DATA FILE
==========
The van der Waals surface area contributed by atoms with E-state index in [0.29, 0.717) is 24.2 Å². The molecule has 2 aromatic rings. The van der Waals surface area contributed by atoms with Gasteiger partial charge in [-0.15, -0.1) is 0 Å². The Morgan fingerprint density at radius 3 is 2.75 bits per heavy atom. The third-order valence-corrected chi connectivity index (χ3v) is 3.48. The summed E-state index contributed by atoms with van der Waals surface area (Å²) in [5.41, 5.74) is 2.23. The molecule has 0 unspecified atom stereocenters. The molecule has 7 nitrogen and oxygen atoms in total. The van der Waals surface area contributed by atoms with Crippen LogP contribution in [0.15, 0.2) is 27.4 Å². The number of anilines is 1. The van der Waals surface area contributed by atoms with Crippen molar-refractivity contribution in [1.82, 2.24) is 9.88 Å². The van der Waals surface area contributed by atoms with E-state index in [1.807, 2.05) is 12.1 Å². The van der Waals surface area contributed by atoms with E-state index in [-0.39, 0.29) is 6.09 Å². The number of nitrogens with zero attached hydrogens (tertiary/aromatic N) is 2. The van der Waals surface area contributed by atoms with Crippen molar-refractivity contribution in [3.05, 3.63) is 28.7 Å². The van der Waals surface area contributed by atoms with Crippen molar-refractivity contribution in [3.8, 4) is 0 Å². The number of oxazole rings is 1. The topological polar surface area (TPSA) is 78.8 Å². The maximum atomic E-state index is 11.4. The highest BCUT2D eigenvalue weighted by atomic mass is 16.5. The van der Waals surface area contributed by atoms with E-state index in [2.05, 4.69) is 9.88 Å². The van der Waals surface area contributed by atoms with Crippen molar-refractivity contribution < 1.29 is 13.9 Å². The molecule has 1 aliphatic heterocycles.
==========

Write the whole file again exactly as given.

The van der Waals surface area contributed by atoms with E-state index in [0.29, 0.717) is 24.2 Å². The molecule has 2 aromatic rings. The van der Waals surface area contributed by atoms with Gasteiger partial charge in [-0.15, -0.1) is 0 Å². The Morgan fingerprint density at radius 3 is 2.75 bits per heavy atom. The third-order valence-corrected chi connectivity index (χ3v) is 3.48. The summed E-state index contributed by atoms with van der Waals surface area (Å²) in [5.41, 5.74) is 2.23. The molecule has 0 unspecified atom stereocenters. The molecule has 7 nitrogen and oxygen atoms in total. The van der Waals surface area contributed by atoms with Crippen LogP contribution in [0.15, 0.2) is 27.4 Å². The number of anilines is 1. The van der Waals surface area contributed by atoms with Crippen molar-refractivity contribution in [1.82, 2.24) is 9.88 Å². The van der Waals surface area contributed by atoms with E-state index in [1.807, 2.05) is 12.1 Å². The van der Waals surface area contributed by atoms with E-state index in [-0.39, 0.29) is 6.09 Å². The number of nitrogens with zero attached hydrogens (tertiary/aromatic N) is 2. The van der Waals surface area contributed by atoms with Crippen molar-refractivity contribution in [3.05, 3.63) is 28.7 Å². The van der Waals surface area contributed by atoms with Crippen molar-refractivity contribution in [3.8, 4) is 0 Å². The number of oxazole rings is 1. The topological polar surface area (TPSA) is 78.8 Å². The maximum atomic E-state index is 11.4. The highest BCUT2D eigenvalue weighted by atomic mass is 16.5. The van der Waals surface area contributed by atoms with E-state index in [2.05, 4.69) is 9.88 Å². The van der Waals surface area contributed by atoms with Crippen molar-refractivity contribution < 1.29 is 13.9 Å². The molecule has 1 aliphatic heterocycles.